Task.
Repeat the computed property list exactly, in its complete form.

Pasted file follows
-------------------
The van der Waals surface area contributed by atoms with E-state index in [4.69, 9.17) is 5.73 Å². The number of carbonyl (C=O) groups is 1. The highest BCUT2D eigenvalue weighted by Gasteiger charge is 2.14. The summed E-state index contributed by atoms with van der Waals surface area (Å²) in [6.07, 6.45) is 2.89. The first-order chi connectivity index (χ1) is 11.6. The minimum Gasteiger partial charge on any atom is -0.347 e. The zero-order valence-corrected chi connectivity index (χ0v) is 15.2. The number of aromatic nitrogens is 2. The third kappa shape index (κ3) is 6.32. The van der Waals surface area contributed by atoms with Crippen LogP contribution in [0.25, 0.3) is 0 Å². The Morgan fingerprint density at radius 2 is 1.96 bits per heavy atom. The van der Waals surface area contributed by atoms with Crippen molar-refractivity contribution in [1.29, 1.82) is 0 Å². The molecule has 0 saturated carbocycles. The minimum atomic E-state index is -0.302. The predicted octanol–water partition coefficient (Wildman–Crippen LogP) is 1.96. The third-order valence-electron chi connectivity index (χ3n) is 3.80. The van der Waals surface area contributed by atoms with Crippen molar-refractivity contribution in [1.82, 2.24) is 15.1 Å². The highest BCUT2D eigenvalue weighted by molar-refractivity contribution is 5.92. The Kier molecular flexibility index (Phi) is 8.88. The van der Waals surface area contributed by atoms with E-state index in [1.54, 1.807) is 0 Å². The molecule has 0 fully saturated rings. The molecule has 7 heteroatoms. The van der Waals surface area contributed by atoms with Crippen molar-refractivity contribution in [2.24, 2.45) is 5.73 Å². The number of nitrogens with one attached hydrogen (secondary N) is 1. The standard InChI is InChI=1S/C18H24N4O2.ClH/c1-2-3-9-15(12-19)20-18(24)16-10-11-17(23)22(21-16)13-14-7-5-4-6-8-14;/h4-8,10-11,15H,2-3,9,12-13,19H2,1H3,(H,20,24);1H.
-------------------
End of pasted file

The van der Waals surface area contributed by atoms with E-state index in [4.69, 9.17) is 5.73 Å². The number of carbonyl (C=O) groups is 1. The highest BCUT2D eigenvalue weighted by Gasteiger charge is 2.14. The summed E-state index contributed by atoms with van der Waals surface area (Å²) in [6.07, 6.45) is 2.89. The first-order chi connectivity index (χ1) is 11.6. The minimum Gasteiger partial charge on any atom is -0.347 e. The zero-order valence-corrected chi connectivity index (χ0v) is 15.2. The number of aromatic nitrogens is 2. The third kappa shape index (κ3) is 6.32. The van der Waals surface area contributed by atoms with Crippen LogP contribution in [0.25, 0.3) is 0 Å². The Morgan fingerprint density at radius 2 is 1.96 bits per heavy atom. The van der Waals surface area contributed by atoms with Crippen molar-refractivity contribution in [1.29, 1.82) is 0 Å². The molecule has 0 saturated carbocycles. The minimum atomic E-state index is -0.302. The predicted octanol–water partition coefficient (Wildman–Crippen LogP) is 1.96. The third-order valence-electron chi connectivity index (χ3n) is 3.80. The van der Waals surface area contributed by atoms with Crippen molar-refractivity contribution in [1.82, 2.24) is 15.1 Å². The highest BCUT2D eigenvalue weighted by molar-refractivity contribution is 5.92. The Kier molecular flexibility index (Phi) is 8.88. The van der Waals surface area contributed by atoms with E-state index in [1.54, 1.807) is 0 Å². The molecule has 0 fully saturated rings. The molecule has 7 heteroatoms. The van der Waals surface area contributed by atoms with Crippen molar-refractivity contribution in [2.24, 2.45) is 5.73 Å². The number of nitrogens with one attached hydrogen (secondary N) is 1. The standard InChI is InChI=1S/C18H24N4O2.ClH/c1-2-3-9-15(12-19)20-18(24)16-10-11-17(23)22(21-16)13-14-7-5-4-6-8-14;/h4-8,10-11,15H,2-3,9,12-13,19H2,1H3,(H,20,24);1H.